Columbine. Virginia Tech. Orlando. Las Vegas. Parkland, Florida. Unfortunately, the list can go on, and not just for shootings. There are natural tragedies every hurricane season, with homes destroyed and lives irrevocably altered. Bombings by terrorists and plane crashes will inevitably appear on the news every few months.
And then there are the smaller catastrophes, the ones that don’t make the headlines and that confront us in our daily lives. Cancer. A car accident. A miscarriage. Tragedy is no respecter of race, nationality, or religion. Christians don’t get any immunity from suffering.
Terrible events evoke a reaction, but they also demand thoughtful and heartfelt response. What does God want us to do?
Our presence as God’s presence. If Christ is present where two or more are gathered in His name, then that includes whenever we suffer and grieve together. Being Christ to those who are undergoing tragedy models Christ’s interaction with those who suffer. The day before His crucifixion, Jesus tells the disciples, “But the Helper, the Holy Spirit, whom the Father will send in my name, will teach you all things and bring to your remembrance all that I have said to you” (John 14:26, ESV). God promises His presence on the eve of His very own death. Because that same Spirit is with us, our presence is a help and reminder of Christ’s words amidst disaster.
God is present within the church and among Christians, but bearing His presence is also one of the most powerful ways that Christians can love the world. Often, this simply means showing up after catastrophe: Samaritan’s Purse providing aid in the aftermath of a hurricane, congregants gathering to pray after the Charleston church shooting, or the neighbor who regularly visits the woman down the street who’s lost her husband.
Remember and raise awareness. The pain from tragedy can stay with us for the rest of our lives. If we don’t remain aware of its effects, that pain will come out in harmful ways. When we forget how awful the destruction was, driving the pain underground and refusing to acknowledge it, then the wounds will fester and inflict even more suffering. It may appear difficult to forget about global calamity, but sometimes the never-ending stream of crises and suffering makes the terror seem banal to us.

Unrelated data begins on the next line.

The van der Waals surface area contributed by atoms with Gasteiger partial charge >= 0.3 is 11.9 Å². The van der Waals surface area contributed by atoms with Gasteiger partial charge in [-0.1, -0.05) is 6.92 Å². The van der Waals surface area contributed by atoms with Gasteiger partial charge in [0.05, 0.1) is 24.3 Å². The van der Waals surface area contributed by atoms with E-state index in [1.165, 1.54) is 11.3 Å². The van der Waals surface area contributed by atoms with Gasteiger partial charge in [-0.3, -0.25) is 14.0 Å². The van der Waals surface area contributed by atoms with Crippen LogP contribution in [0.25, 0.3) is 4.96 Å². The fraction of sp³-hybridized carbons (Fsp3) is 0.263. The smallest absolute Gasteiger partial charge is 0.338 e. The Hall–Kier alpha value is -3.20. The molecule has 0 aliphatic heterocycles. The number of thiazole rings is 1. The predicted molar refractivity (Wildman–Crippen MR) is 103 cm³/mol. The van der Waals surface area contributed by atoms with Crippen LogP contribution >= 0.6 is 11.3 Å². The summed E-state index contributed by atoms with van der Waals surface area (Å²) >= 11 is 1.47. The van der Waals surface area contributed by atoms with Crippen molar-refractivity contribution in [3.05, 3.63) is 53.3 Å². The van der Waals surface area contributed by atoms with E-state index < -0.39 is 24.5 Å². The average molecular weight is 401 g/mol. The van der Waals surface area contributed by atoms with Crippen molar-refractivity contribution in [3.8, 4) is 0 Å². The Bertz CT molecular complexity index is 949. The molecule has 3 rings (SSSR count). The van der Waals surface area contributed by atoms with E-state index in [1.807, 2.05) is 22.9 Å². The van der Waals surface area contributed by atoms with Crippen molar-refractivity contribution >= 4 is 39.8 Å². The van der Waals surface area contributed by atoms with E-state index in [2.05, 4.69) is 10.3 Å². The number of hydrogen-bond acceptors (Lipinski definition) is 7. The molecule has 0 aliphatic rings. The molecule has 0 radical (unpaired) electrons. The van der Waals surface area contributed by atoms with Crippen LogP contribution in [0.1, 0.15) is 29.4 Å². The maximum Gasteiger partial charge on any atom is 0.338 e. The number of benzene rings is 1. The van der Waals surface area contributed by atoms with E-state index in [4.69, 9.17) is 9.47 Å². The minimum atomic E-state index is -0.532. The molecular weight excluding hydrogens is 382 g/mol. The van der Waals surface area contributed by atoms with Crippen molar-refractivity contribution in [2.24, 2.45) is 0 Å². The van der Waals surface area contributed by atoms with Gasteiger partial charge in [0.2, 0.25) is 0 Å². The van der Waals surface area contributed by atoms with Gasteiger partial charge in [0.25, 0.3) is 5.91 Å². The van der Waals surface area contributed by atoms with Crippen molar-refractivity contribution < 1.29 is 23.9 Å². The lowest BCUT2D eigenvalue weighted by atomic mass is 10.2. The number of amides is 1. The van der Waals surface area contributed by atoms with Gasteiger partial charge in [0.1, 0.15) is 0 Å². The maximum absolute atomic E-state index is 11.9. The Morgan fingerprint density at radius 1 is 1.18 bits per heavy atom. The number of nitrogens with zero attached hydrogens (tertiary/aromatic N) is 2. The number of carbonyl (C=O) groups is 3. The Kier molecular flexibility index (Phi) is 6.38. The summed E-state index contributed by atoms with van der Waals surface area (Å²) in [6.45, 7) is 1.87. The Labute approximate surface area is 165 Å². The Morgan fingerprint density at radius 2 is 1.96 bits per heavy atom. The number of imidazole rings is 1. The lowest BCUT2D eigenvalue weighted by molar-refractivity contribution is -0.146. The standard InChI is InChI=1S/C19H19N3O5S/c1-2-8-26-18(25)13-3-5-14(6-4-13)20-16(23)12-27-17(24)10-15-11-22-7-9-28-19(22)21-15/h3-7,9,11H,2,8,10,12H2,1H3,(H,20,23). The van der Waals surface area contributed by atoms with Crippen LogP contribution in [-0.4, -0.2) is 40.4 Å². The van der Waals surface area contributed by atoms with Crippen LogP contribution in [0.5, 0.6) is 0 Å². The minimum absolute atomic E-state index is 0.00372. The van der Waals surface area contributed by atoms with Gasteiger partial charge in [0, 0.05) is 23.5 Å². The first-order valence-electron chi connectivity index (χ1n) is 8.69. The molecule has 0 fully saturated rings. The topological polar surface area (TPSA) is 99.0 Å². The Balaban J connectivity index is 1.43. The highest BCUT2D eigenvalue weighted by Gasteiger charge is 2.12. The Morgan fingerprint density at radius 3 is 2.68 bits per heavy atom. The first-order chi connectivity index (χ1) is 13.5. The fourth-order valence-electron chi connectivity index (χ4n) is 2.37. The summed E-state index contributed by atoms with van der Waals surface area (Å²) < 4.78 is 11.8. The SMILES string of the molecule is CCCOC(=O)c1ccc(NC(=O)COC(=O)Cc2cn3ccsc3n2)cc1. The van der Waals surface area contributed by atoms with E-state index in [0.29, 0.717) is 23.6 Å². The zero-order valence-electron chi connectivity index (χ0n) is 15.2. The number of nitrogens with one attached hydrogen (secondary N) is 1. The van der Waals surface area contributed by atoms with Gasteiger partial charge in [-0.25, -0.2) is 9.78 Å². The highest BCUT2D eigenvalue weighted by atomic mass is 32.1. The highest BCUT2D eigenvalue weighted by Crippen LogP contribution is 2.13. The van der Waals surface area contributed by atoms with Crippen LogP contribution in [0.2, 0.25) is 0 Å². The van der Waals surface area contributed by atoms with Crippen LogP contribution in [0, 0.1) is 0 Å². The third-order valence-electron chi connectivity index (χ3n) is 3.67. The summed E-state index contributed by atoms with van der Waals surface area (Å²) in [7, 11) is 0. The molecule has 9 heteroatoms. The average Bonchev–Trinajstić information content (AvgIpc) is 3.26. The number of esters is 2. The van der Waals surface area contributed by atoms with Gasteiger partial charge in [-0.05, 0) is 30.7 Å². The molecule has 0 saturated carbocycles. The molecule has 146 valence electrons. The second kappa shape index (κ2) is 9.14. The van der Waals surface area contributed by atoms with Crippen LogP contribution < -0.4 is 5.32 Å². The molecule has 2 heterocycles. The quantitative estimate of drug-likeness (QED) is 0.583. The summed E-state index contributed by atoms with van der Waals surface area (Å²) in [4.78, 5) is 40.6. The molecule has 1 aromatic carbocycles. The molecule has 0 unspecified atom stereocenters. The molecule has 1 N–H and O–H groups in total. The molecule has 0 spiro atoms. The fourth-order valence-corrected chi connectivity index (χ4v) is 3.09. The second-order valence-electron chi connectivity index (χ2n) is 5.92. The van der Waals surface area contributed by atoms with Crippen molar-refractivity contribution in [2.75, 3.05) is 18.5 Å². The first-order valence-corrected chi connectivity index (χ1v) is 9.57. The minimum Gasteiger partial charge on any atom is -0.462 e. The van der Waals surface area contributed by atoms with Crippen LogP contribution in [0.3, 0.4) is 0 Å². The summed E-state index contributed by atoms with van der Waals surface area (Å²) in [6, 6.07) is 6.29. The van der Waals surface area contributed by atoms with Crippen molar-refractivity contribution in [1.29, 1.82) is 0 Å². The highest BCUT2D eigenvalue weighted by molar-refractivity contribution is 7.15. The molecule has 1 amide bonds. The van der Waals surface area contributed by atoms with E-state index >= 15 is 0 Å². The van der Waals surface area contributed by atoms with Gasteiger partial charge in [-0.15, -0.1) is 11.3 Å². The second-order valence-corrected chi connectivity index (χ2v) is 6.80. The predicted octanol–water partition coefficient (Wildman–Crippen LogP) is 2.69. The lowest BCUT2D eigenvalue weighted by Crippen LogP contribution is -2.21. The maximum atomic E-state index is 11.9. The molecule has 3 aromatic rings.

God wants us to confront suffering. He doesn’t want us to hide from it out of fear or shame or to flee from it because it’s traumatic. He is there as a rock because He has undergone tragedy as well: the crucifixion. Think about communion. The church is remembering and proclaiming the tragic death of Christ, with the awareness that His suffering led to resurrection, to new life for us. Imagine how the apostles must have felt, realizing that their Lord had been executed. God knows that we are forgetful, which is why Christ gave us instruction to remember and celebrate His sacrifice. We must commemorate and remain aware of catastrophe.
Take action. But remembrance and awareness aren’t enough. Tragedy accusingly asks, “Who will act?” Christians should be the first on the scene of disaster as well as the most outspoken for change afterward. Churches across Europe opened their doors to refugees fleeing ISIS. I visited Nashville and saw Christians taking in Kurdish families who had come to America to escape the conflict in Syria. My church organized mission trips to Mississippi and New Orleans to rebuild homes after Hurricane Katrina.
So often, the idea of taking action can appear like just another humanitarian campaign or moral obligation, but calamity demands genuine action and practical response, regardless of the conveyed image. Political change is sometimes necessary, too, although when entering a heated discussion, we need to be extremely wise about our motives and the positions we take. Perhaps taking action means a plea for gun control or different legislation on refugees or tighter security at schools. We offer thoughts and prayers, but we also lend our hands, feet, and voices.
Sacred silence. Jewish communities grieve death through a practice called sitting shiva. Family and friends go to visit mourners at their homes, and upon entering, the visitors won’t speak unless the grieving initiate conversation. Sometimes not speaking is more important than words. Silence testifies to the inexplicability of tragedy. In the quiet, we wait, like Job, for God to speak.
We can’t escape the reach of disaster. If we aren’t undergoing it ourselves, then we’ll certainly be near someone else who is. Suffering will ensue, and when it does, we look to the cross. Christ’s death proclaims what no other faith or religion does: God can transform tragedy and suffering into new life. God is present in the midst of the most terrible events and present afterward to heal the wounds.
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